An Easy Way to Improve the Cash Flow of a Medical Practice

July 13, 2014
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cash flow medical practiceMost medical practices have tight and challenging cash flows. These practices often deal with private and government insurance programs that want to pay less and take longer to pay. Expenses, on the other hand, have to be paid as they accrue.

cash flow medical practiceMost medical practices have tight and challenging cash flows. These practices often deal with private and government insurance programs that want to pay less and take longer to pay. Expenses, on the other hand, have to be paid as they accrue.

This scenario creates a financial problem due to the timing of cash flows. Money often flows out faster than it flows in. The medical practice may be profitable, but it is cash poor.

One simple way to improve your cash flow is to ask vendors for 30- to 60-day payment terms.

Ask vendors for payment terms

Most commercial transactions, especially with larger companies, are made on 30- to 60-day payment terms. These terms give the client up to 60 days to pay an invoice. Large companies demand terms because it helps their cash flow.

Your medical practice can do the same and ask vendors to provide terms. Keep in mind, however, that providing terms is the same as providing commercial credit. Vendors provide terms only if they think the medical practice has good credit.

If your medical practice doesn’t have a commercial track record or references, don’t worry. We are going to describe a strategy to build your commercial credit fairly quickly.

Ask for a little – at first

Before asking for payment terms, review the credit report of the medical office. You can get a report at Dun and Bradstreet, Cortera, or Experian. Dun and Bradstreet is the most frequently used credit bureau, but they are all good. Your business credit profile gives you a starting point for negotiations.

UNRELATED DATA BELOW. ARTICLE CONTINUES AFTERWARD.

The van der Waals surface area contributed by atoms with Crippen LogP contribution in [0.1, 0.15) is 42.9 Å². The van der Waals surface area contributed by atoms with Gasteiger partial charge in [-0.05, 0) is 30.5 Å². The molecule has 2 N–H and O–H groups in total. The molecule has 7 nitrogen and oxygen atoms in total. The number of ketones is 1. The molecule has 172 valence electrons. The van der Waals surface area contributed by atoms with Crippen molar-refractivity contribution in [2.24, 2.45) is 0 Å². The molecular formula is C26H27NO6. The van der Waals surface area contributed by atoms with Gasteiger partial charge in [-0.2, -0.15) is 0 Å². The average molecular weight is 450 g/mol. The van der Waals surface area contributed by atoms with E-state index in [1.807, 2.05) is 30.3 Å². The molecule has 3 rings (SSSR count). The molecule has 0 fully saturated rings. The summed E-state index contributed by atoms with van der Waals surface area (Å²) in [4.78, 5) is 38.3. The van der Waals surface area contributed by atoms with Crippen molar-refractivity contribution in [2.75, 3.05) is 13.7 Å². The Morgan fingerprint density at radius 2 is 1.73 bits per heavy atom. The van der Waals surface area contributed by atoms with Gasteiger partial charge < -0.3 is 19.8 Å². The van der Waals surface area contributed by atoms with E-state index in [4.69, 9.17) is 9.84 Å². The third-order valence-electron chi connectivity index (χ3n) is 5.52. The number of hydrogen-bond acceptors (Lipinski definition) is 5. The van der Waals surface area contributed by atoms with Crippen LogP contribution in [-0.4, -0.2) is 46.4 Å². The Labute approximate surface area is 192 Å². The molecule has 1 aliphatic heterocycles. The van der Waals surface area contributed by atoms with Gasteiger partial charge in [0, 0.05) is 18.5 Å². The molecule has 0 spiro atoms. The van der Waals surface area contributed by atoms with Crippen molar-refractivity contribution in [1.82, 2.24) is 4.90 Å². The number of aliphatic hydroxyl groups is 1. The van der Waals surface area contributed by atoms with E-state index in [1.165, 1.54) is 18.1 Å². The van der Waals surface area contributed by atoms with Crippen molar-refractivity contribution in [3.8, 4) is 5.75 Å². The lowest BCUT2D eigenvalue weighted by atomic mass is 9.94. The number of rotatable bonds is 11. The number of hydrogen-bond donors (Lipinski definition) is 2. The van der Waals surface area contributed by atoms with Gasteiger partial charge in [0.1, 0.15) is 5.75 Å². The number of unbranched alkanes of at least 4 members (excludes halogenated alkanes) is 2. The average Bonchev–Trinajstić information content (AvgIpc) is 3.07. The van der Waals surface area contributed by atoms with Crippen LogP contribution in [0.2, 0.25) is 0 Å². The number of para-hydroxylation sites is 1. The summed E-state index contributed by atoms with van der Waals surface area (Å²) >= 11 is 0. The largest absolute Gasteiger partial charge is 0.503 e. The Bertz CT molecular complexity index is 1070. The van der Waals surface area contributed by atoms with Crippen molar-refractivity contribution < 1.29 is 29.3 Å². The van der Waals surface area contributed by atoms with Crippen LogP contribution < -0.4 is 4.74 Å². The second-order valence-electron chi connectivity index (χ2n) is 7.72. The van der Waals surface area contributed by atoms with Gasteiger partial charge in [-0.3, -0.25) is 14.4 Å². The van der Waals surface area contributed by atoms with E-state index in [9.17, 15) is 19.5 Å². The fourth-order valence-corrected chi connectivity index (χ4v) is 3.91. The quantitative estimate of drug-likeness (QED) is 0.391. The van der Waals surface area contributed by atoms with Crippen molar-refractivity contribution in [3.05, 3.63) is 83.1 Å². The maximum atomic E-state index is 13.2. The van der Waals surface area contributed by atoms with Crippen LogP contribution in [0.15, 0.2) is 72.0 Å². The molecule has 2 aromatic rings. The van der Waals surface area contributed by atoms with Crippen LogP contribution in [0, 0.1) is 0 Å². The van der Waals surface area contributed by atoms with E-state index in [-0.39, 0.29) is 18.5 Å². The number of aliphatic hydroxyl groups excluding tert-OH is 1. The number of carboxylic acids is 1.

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Once you start negotiating with vendors, ask for as long a term as they are willing to offer. If they are unwilling to give you any terms, ask for ten days. Most vendors will agree to at least ten days. You can build on that.

Always pay early

Here is the important part of the strategy: pay your vendors a few days early. If they gave you ten days, be sure they are paid by day six or seven. Pay in this manner every month.

Before long, your company will have a track record of on-time payments or, better yet, a track record of early payments. This record will make you stand out and you will become a creditworthy client.

Renegotiate terms – and repeat

After four or five months of early payments, call and renegotiate payment terms. Ask for a longer term. Point to your track record as a good payer. However, don’t push it by being too aggressive. Ask for five or ten additional days. The idea is to gradually work your payment terms up to 40, 50, or 60 days.

Then, go back to paying your vendors a little early. Repeat this cycle until you have reached your objective.

Never pay late

Avoid late payments at all costs. Corporate credit managers tend to be idiosyncratic when it comes to payment terms. A single late payment can ruin a long track record of early payments.

If, for some unforeseen circumstance, you must pay late, consider warning the vendor ahead of time. Few – if any – medical offices offer this courtesy. Your vendor will appreciate it. Consequently, it will set you apart and help preserve your reputation as a reliable client.

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Improve your medical practice’s credit

If the medical practice cannot pay all its vendors early, consider making early payments to selected vendors. To determine which vendors are reporting payment trends, review your commercial credit report and also ask vendors directly – because reports don’t always show everything.

Use this information to build a list of vendors that report credit. Pay those vendors a little early while paying everyone else on time. This strategy improves your practice’s credit report, which you can use to get better terms.

What if you still have cash flow problems?

Getting payment terms from vendors improves the cash flow of your business. However, if you still have cash flow problems, read “Diagnosing Cash Flow Problems in a Medical Practice” to help you root out the problem.

If your main problem is that you cannot afford to wait 90 – 120 days for your medical claims to get paid, read “Financing a Medical Practice with Cash Flow Problems.” The article discusses medical factoring (here is more information), a financing tool designed to help medical offices with cash flow problems due to slow-paying medical claims. Both articles are available at Healthworks Collective.

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